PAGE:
I’m an electrical engineer, and I occasionally work building hardware for neuroscience labs, … One day a co-worker and I were having a conversation about what we were jokingly referring to as “brain DJs,” the idea being that you’d take, say, EEG recordings of somebody who was in a deep meditative state (or tripping, or whatever), and then induce somebody else to match their “brain waves” using magnetic stimulation (or flashing lights, or whatever).

Fantasy

Detours on the Way to Nothing

It’s midnight when you and your girlfriend, Elka, have your first fight since you moved in together. Words wound, tears flow, doors slam. You storm out of the apartment, not caring where you go as long as it’s far away from her. When you step off the front stoop onto the sidewalk, that’s the moment when the newest version of me is born.

Author Spotlight

Author Spotlight: Rachel Swirsky

I didn’t have any idea where I was going. There was just something about a girl with feathers for hair. I kept writing about her as “the girl with feathered hair” until I realized what that actually meant.

Science Fiction

Water

The water whispered to Simon’s brain as it passed his lips. It told him of its purity, of mineral levels, of the place it was bottled. The bottle was cool in his hand, chilled perfectly to the temperature his neural implants told it he preferred. Simon closed his eyes and took a long, luxurious swallow, savoring the feel of the liquid passing down his throat, the drops of condensation on his fingers.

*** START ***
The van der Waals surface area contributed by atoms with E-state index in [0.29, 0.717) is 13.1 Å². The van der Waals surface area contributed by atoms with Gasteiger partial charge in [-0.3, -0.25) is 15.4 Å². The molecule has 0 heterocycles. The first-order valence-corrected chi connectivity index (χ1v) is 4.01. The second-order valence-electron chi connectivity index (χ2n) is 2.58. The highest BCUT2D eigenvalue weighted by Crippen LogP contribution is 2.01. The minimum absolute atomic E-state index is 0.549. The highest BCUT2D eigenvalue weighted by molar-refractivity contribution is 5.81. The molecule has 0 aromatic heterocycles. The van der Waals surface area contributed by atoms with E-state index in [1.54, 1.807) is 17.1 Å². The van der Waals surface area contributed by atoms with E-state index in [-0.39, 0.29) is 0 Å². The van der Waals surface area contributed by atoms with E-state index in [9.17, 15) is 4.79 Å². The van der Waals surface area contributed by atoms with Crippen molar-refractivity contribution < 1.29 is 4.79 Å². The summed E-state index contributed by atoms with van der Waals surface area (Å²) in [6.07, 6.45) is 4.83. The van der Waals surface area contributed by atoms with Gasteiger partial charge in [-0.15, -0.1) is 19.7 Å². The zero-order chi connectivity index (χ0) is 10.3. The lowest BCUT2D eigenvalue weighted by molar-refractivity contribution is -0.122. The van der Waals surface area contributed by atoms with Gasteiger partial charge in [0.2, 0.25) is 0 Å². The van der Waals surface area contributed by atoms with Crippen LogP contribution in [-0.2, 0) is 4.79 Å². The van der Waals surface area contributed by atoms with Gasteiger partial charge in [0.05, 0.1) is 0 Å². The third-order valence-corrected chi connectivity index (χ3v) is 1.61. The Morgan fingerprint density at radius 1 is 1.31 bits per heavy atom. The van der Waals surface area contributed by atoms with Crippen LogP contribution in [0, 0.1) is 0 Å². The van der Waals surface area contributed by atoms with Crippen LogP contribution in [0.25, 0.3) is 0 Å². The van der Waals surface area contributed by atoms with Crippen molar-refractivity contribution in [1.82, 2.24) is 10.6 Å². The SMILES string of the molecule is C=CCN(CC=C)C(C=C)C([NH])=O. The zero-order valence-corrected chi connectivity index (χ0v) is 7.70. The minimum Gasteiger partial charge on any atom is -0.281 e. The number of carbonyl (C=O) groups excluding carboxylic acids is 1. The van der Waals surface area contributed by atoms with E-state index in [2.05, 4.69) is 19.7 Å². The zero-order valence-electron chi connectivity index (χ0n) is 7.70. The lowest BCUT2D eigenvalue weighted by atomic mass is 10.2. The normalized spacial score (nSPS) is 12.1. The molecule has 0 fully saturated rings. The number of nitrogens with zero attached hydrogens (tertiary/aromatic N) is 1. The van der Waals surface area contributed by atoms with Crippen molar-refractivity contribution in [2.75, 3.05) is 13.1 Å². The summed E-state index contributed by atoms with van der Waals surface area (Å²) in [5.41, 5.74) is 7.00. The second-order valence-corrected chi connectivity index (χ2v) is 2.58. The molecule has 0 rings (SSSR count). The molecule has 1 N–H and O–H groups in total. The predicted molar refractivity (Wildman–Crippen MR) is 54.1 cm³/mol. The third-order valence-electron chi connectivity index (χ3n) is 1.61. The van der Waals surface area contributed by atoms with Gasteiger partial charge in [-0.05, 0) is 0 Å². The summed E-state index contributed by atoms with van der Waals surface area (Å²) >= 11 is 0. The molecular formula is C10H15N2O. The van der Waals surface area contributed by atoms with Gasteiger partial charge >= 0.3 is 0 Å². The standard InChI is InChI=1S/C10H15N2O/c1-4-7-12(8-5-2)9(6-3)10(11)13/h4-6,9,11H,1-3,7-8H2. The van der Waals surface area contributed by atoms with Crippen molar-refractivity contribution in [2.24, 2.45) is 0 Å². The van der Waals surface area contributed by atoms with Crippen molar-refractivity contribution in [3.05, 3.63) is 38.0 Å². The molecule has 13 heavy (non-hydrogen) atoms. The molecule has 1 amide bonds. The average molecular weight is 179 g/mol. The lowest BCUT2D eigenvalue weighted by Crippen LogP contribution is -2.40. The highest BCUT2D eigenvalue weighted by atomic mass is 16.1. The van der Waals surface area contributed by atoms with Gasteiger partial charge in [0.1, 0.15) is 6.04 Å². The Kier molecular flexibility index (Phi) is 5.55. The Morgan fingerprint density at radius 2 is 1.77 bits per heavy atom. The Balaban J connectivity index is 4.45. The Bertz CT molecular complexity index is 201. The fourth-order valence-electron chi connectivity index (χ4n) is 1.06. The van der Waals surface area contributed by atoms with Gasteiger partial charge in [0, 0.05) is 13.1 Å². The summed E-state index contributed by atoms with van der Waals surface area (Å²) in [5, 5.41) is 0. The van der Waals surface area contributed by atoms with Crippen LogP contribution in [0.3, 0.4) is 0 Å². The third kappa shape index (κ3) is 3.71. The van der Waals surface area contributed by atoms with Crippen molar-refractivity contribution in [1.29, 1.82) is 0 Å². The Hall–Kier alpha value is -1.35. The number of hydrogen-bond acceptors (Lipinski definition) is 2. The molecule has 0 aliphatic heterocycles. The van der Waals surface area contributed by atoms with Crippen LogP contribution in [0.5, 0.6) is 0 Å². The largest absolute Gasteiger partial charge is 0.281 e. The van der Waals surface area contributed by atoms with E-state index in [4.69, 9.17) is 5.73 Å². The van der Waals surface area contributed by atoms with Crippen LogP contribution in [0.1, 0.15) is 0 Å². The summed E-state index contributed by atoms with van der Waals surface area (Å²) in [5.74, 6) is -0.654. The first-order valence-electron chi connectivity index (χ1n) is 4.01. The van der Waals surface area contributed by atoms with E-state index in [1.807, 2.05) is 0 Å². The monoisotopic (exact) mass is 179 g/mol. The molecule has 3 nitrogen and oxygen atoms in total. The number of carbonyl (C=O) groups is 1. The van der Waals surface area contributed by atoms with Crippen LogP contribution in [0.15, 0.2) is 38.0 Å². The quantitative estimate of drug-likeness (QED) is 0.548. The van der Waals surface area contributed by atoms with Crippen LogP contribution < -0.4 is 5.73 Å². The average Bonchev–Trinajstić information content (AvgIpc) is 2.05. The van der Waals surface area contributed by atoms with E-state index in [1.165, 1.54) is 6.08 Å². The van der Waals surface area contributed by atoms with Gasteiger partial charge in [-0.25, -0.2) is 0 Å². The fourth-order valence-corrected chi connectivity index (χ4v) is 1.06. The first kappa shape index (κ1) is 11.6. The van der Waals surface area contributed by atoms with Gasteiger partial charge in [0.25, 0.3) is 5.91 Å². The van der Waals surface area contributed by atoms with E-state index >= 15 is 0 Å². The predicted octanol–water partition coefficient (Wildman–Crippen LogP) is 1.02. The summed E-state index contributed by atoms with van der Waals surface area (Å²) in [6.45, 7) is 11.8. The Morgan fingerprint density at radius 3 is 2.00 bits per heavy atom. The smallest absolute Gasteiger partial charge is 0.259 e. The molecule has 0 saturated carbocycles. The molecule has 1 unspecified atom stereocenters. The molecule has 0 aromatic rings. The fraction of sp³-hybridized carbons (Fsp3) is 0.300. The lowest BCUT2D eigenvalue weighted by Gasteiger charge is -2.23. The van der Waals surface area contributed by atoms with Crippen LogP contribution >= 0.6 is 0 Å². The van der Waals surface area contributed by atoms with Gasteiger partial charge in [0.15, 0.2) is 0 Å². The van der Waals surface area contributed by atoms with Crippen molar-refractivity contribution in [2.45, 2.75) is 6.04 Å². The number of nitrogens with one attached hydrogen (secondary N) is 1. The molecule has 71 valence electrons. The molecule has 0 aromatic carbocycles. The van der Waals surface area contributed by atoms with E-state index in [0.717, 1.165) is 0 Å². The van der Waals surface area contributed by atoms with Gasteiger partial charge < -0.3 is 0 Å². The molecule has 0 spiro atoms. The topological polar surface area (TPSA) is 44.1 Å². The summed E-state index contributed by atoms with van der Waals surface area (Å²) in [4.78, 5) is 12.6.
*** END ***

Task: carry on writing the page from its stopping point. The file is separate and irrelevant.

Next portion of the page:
Author Spotlight

Author Spotlight: Ramez Naam

Sure—you could use direct neural marketing to sell sports cars. But in a lot of ways it’s actually creepier and more interesting when it’s so pervasive that it’s being used to sell something as commonplace as a bottle of water.

Fantasy

So Sharp That Blood Must Flow

In the end, the water goes black with the witch’s blood. Before this happens, the little mermaid understands that a deal is a deal, a bargain a bargain, and there can’t be reneging. But this isn’t reneging, she tells herself as she sinks down, down, down into water so black that in truth it would be difficult to discern witch’s blood within it even had a hundred witches been slaughtered in its depths.

Author Spotlight

Author Spotlight: Sunny Moraine